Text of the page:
Eco Tech Construction LLC specializes in concrete slipform paving in the Des Moines, IA, area and surrounding municipalities.
Rideability has to be met on a variety of smoothness indexes and Eco Tech chooses to pave with Gomaco equipment to meet these challenging specifications.
“We have municipalities that have smoothness specifications on all of their arterial streets, whether it’s a 35 or 45 mi. per hour zone or not,” explained Troy Jones, general superintendent of Eco Tech. “Different municipalities will have different specifications, from urban standard to writing their own addendum. We’ve been really satisfied with our Gomaco pavers and the rideability we get from them. Ultimately, if you’re not concerned about the bumps you get, you should just as well buy another brand of paver.”
When it was time to add another new paver to its fleet, Eco Tech chose the newest paver in Gomaco’s line, the new generation GP-2600.
The redesigned paver had several options that intrigued the company, including the low-profile engine shroud, relocated vibrator controls, quieter operation and the G21 digital operating system.
“The lower engine shroud and new operator’s console with the G21 controller stands out as two key things to help the operator,” Jones said. “We transport our pavers around the Des Moines area quite often and those two features also make it so much easier for loading and unloading. It’s definitely quieter, too. There have been many steps that Gomaco has taken to improve their pavers and make them more user friendly.”
The new paver was put to work on a project in Des Moines, building a new cul-de-sac road for the Rosewood development and the reconstruction of 38th Street, a main artery into the city of Urbandale.
The grade on the project is several feet below the haul road. The project also has to be slipformed over continuous steel reinforcing. The company brought in its PS-30 placer/spreader to work in front of the GP-2600.
“That PS-30 is really handy and we couldn’t have done this job without it,” said Jim Cooley, paving supervisor of Eco Tech. “With good conditions, we can dump ten cubic yards a minute in that thing. It really makes the paving easy.”
The GP-2600 is paving 26 ft- (7.9 m) wide with 6-in. (15.2 cm) integral curb on both sides. The new roadway is 8.25 in. (21 cm) thick.
The concrete mix design is a standard State of Iowa C4 mix with a 4,000 psi (276 bar) strength. Concrete slump averages two in. (5.1 cm).
“I use an eight-inch thick pavement as my starting/stopping point for slump,” Jones said. “If we’re eight inches and above, we’ll average two inches. If we’re at seven inches or below, we’ll average 2.5 inches, because the taller you get with an integral curb, the more top heavy it gets with wetter loads.”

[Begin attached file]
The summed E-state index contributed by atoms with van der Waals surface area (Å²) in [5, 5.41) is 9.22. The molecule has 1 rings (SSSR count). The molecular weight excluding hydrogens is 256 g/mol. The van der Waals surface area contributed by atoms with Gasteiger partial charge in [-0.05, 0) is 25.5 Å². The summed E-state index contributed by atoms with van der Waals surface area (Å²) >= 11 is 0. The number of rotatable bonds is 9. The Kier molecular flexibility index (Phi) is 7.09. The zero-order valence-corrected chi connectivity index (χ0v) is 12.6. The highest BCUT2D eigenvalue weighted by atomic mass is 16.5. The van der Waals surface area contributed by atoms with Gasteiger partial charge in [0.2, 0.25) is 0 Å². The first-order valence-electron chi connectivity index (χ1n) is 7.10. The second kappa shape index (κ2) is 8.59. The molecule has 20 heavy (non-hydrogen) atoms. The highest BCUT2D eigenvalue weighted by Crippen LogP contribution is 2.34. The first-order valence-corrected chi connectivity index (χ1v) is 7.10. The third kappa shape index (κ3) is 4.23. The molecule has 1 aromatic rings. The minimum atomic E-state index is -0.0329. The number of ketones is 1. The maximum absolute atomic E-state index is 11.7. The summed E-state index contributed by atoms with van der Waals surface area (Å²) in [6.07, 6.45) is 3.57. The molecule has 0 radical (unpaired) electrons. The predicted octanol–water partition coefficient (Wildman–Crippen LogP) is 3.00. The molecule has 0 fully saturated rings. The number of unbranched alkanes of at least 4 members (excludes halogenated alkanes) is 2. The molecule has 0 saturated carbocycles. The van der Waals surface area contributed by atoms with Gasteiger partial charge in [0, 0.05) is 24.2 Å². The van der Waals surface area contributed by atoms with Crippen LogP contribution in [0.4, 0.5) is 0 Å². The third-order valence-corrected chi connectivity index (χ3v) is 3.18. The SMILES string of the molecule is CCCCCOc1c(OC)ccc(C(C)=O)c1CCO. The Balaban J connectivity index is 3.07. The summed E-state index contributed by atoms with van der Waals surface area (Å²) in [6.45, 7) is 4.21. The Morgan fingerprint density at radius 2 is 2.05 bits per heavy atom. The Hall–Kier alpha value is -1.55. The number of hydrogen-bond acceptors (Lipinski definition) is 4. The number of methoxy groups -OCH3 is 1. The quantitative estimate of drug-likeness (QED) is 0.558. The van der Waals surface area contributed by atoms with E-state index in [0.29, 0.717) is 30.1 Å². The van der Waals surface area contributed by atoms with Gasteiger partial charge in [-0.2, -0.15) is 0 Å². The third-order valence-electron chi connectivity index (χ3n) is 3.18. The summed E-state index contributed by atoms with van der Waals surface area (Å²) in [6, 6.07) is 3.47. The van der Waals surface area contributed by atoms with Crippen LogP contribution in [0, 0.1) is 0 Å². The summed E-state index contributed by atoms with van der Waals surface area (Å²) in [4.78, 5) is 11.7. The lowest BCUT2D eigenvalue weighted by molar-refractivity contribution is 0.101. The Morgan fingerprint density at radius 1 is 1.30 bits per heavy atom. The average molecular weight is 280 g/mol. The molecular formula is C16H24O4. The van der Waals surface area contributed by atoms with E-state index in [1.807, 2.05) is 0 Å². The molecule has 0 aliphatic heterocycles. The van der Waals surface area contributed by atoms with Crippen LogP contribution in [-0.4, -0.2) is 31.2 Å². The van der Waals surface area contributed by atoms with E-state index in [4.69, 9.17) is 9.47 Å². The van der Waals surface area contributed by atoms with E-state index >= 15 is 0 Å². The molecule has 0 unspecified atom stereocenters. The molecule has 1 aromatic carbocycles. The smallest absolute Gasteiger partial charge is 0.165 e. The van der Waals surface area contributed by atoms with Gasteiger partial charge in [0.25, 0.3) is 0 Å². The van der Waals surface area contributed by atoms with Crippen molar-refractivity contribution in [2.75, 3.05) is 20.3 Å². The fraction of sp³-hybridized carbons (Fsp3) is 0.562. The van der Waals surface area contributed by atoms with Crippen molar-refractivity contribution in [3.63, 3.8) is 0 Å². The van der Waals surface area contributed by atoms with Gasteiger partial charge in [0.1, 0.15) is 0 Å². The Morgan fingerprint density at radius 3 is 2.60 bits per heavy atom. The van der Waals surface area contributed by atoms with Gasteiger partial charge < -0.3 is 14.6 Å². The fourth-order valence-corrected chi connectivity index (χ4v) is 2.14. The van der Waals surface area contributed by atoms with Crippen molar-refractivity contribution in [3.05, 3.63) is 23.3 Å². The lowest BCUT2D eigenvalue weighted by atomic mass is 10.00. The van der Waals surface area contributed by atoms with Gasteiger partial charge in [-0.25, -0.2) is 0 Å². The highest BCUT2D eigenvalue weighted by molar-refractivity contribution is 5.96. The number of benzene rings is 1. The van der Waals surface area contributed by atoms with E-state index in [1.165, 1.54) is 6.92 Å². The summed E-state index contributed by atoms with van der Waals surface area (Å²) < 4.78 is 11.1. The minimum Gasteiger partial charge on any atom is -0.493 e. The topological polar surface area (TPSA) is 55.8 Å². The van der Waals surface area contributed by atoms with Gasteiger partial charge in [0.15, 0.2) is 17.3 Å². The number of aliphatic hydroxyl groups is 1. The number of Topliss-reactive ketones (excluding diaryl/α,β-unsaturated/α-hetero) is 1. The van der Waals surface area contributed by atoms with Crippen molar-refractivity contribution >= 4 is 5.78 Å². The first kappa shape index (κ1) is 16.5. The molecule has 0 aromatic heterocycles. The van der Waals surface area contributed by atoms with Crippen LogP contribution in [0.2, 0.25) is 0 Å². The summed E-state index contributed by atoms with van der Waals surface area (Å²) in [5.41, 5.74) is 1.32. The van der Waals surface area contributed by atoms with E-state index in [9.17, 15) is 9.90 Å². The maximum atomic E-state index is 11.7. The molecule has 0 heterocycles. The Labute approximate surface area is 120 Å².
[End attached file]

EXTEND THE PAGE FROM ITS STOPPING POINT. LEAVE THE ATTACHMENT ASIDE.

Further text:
Finishing work behind the paver is kept to a minimum.
“Joints are placed every 15 feet and we do the standard mopping, texture everything and put a coat of cure on it,” Cooley said. “This new paver has just worked great right out of the gates. It’s quieter and the operator has more visibility over the whole project. It’s just an all-around great package.”
Eco Tech purchased its first Gomaco, an 8500 trimmer, in 1977. Four years later, it added a GP-2500 paver and it’s been nothing but Gomaco pavers ever since. The company credits its equipment, along with careful job-site preparation, as the key to good rideability numbers.
“I think the most important thing a contractor can do is allow themselves enough time to thoroughly and properly go through the machine, give it a dry run without any material and look for any inconsistencies in your track-pad line,” Jones said. “You just have to take the time to double-check exactly what they teach you at Gomaco University about the necessary prep work.”
Gomaco University, according to Jones, is a valuable learning tool. Many of Eco Tech’s employees have attended some of the University’s week-long classes. Jones himself has attended nine times.
“Every time you go there, you pick up at least one thing,” Jones explained. “If there’s 10 to 15 ready-mix trucks sitting there and there’s something wrong with the machine…what are you going to do? That one thing you’ve learned might save your company several thousands of dollars if it can solve the problem at hand.”
(This story appears courtesy of Gomaco World.)